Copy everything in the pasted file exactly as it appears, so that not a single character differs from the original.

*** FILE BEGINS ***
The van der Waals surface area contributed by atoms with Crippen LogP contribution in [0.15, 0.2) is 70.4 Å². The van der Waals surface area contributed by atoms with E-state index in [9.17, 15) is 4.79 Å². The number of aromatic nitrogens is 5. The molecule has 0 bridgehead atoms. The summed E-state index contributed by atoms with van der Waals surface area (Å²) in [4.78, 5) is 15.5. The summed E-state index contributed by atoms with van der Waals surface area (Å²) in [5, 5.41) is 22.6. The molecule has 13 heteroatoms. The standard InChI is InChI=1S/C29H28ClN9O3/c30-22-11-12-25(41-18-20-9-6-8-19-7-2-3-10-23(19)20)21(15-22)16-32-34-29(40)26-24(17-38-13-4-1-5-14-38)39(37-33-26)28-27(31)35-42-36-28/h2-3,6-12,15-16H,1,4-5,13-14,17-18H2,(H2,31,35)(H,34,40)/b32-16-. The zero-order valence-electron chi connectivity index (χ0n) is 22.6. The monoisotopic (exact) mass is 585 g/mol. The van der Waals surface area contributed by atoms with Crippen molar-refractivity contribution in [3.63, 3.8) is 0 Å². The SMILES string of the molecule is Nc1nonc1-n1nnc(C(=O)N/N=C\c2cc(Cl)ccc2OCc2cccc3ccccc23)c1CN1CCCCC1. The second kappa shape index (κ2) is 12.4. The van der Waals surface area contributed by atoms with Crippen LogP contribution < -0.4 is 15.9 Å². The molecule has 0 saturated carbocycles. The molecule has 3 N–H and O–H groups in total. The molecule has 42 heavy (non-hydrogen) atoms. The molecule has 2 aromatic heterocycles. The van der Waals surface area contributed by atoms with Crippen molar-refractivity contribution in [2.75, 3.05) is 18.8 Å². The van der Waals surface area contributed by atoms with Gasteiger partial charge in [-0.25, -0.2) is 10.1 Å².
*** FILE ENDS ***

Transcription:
The van der Waals surface area contributed by atoms with Crippen LogP contribution in [0.15, 0.2) is 70.4 Å². The van der Waals surface area contributed by atoms with E-state index in [9.17, 15) is 4.79 Å². The number of aromatic nitrogens is 5. The molecule has 0 bridgehead atoms. The summed E-state index contributed by atoms with van der Waals surface area (Å²) in [4.78, 5) is 15.5. The summed E-state index contributed by atoms with van der Waals surface area (Å²) in [5, 5.41) is 22.6. The molecule has 13 heteroatoms. The standard InChI is InChI=1S/C29H28ClN9O3/c30-22-11-12-25(41-18-20-9-6-8-19-7-2-3-10-23(19)20)21(15-22)16-32-34-29(40)26-24(17-38-13-4-1-5-14-38)39(37-33-26)28-27(31)35-42-36-28/h2-3,6-12,15-16H,1,4-5,13-14,17-18H2,(H2,31,35)(H,34,40)/b32-16-. The zero-order valence-electron chi connectivity index (χ0n) is 22.6. The monoisotopic (exact) mass is 585 g/mol. The van der Waals surface area contributed by atoms with Crippen molar-refractivity contribution in [3.63, 3.8) is 0 Å². The SMILES string of the molecule is Nc1nonc1-n1nnc(C(=O)N/N=C\c2cc(Cl)ccc2OCc2cccc3ccccc23)c1CN1CCCCC1. The second kappa shape index (κ2) is 12.4. The van der Waals surface area contributed by atoms with Crippen LogP contribution < -0.4 is 15.9 Å². The molecule has 0 saturated carbocycles. The molecule has 3 N–H and O–H groups in total. The molecule has 42 heavy (non-hydrogen) atoms. The molecule has 2 aromatic heterocycles. The van der Waals surface area contributed by atoms with Crippen molar-refractivity contribution in [2.75, 3.05) is 18.8 Å². The van der Waals surface area contributed by atoms with Gasteiger partial charge in [-0.25, -0.2) is 10.1 Å².